The fiber associated to P(x1, . . . , xn−1) corresponds to a holomorphic (n−2)-complex dimensional surface ΣW, while the uv one is a C∗ fibration. For generic values of the c~v coefficients, anSn−2⊂ΣW shrinks to zero size at each critical valueW∗. In addition, theS1 from theuvfibration vanishes atW = 0. Considering thisSn−2×S1fibration over a straight vanishing path connectingW = 0 andW =W∗, we obtain anSn, as illustrated in figure4.5 All theSn’s meet atW = 0, where the S1 fiber vanishes. The gauge theory is encoded in the way theSn−2’s intersect on the vanishing locus W−1(0) : P(xµ) =W = 0, as illus- trated in figure5. Forn= 3,4 this is precisely the holomorphic surface Σ that underlies the brane tiling  and the brane brick model, as we explained in section2.2. This implies that these objects can be reconstructed from the intersections of theSn−2’s. We will refer to each SnasCi,i= 1, . . . , G, and to the correspondingSn−2on Σ asCi. When studying the inter- sections of theCi, it is often useful to consider two standard projections: theamoeba, which projects Σ onto the log|xµ|-plane, and thecoamoeba, which projects it on the arg(xµ)-torus.
4Throughout the paper we will focus on toric diagrams that satisfy this condition. We are confident that our ideas can be extended to toric diagrams without internal points.
5In section7and appendixAwe will comment on the possibility of non-straight vanishing paths on the W-plane.
Figure 5. The gauge theory is encoded in the way the Sn−2’s intersect on Σ at W = 0. For n= 3,4, these intersections give rise to the corresponding brane tiling or brane brick model.
Figure 6. Toric diagram for localCP2.
Tomography. A useful tool for analyzing the mirror, to which we refer as tomography, was introduced in . The xµ-tomography is the projection of the configuration of Sn−2 spheres at W = 0 on the xµ-plane. The coamoeba projection of the xµ-tomographies provides a powerful systematic algorithm for constructing brane tilings and brane brick models. An appealing feature of tomography is its scalability. Every time the CY dimension n is increased by one, we simply need to include an additional xµ complex plane. In sections4 and 5, we will discuss tomography in detail with various explicit examples.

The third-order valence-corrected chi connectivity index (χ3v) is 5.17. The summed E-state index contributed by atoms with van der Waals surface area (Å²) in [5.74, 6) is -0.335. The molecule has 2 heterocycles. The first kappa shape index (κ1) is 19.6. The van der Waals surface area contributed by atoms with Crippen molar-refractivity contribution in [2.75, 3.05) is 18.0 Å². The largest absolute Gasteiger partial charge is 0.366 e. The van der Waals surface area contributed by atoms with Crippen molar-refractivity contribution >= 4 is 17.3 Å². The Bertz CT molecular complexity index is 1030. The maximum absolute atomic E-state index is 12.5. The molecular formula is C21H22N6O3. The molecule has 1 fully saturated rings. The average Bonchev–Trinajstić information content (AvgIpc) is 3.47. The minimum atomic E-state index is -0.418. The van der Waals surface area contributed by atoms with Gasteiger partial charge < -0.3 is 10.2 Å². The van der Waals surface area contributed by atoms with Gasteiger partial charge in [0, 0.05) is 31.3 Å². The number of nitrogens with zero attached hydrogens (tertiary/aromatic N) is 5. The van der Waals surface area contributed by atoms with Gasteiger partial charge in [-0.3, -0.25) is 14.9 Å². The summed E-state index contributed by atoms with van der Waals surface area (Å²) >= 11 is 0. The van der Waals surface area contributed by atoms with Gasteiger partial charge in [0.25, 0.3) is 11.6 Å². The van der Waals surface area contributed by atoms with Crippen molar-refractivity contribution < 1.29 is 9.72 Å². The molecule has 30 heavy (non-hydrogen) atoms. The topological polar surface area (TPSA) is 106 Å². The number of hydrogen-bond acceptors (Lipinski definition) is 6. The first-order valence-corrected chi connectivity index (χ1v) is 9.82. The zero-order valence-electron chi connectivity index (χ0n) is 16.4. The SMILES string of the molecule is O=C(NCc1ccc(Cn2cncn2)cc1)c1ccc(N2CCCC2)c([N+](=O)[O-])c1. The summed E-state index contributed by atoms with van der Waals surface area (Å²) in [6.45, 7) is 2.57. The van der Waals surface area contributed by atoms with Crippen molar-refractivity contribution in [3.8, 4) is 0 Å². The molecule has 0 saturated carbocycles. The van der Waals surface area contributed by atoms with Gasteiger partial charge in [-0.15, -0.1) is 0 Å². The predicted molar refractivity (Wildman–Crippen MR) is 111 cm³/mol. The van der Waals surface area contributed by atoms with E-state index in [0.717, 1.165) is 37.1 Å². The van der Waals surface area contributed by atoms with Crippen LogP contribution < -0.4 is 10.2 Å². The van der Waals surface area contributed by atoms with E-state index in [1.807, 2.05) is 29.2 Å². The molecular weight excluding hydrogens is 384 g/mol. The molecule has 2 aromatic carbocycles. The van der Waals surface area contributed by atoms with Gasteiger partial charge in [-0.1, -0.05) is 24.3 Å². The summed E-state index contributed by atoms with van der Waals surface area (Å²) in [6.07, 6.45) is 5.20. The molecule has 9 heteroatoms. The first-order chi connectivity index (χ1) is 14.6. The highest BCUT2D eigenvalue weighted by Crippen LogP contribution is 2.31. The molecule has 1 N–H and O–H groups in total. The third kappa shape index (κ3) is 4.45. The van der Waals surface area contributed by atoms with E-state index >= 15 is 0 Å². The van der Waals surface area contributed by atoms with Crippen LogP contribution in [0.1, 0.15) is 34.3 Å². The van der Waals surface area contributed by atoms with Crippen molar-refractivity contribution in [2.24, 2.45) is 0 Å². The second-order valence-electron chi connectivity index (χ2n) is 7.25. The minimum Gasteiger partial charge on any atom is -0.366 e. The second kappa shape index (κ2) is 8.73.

4 Calabi-Yau 3-folds and brane tilings
D3-branes over toric CY3 singularities map to a collection D6-branes wrapped over 3- spheresCi in the mirror . Here we revisit the CY3 case in order to set up the stage for CY4’s, to be considered in section 5, and to illustrate the refined analysis of .
Following , we first consider the simplest example: local CP2, i.e. the C3/Z3 orbifold with action (1,1,1). The toric diagram for this geometry is shown in figure 6.
The Newton polynomial has in general four terms. Three of the coefficients can be set to 1, leaving a single tunable parameter. Let us analyze the case in which we setc(0,0) = 0,
Figure 7. Vanishing paths for localCP2. i.e.
P(x, y) =x+y+ 1
xy . (4.1)
As expected, there are three critical points:
(x∗i, yi∗) = (1,1),(ω, ω),(ω2, ω2), ω =e2πi/3. (4.2) The critical values areWi∗ = 3,3ω,3ω2, respectively. To each critical point, we can assign a vanishing path. A vanishing path is a curve γi(t) on the W-plane such that
γi(0) = 0, γi(1) =Wi∗. (4.3) We choose γi, i= 1,2,3, to be straight lines connecting the origin to W = 3ωi, as shown in figure 7.
As explained in section 3, every Wi∗ is in one-to-one correspondence with an S3 Ci
and with anS1 Ci. D6-branes wrapping the Ci’s give rise to the 4dgauge theory. In , tomography was proposed as a convenient tool for studying the embedding of the Ci into the Riemann surface W−1(0)≡Σ. Let us consider the y-tomography, i.e. let us examine the critical points of y as a function ofx atW = 0. We get
P(x, y) = 0 =⇒ y=f(x), dy dx x=x0
= 0, (4.4)
which we call x0 in order to differentiate them from the critical points of P(x, y), (x∗, y∗).
Near every critical point x0, we can locally write
y−y0 =c0(x−x0)2 =⇒ x−x0 =p
(y−y0)/c0. (4.5) Hence, if we consider the inverse function,x=f−1(y),y0 becomes a branch point. Explic- itly, solving P(x, y) = 0 for x, we find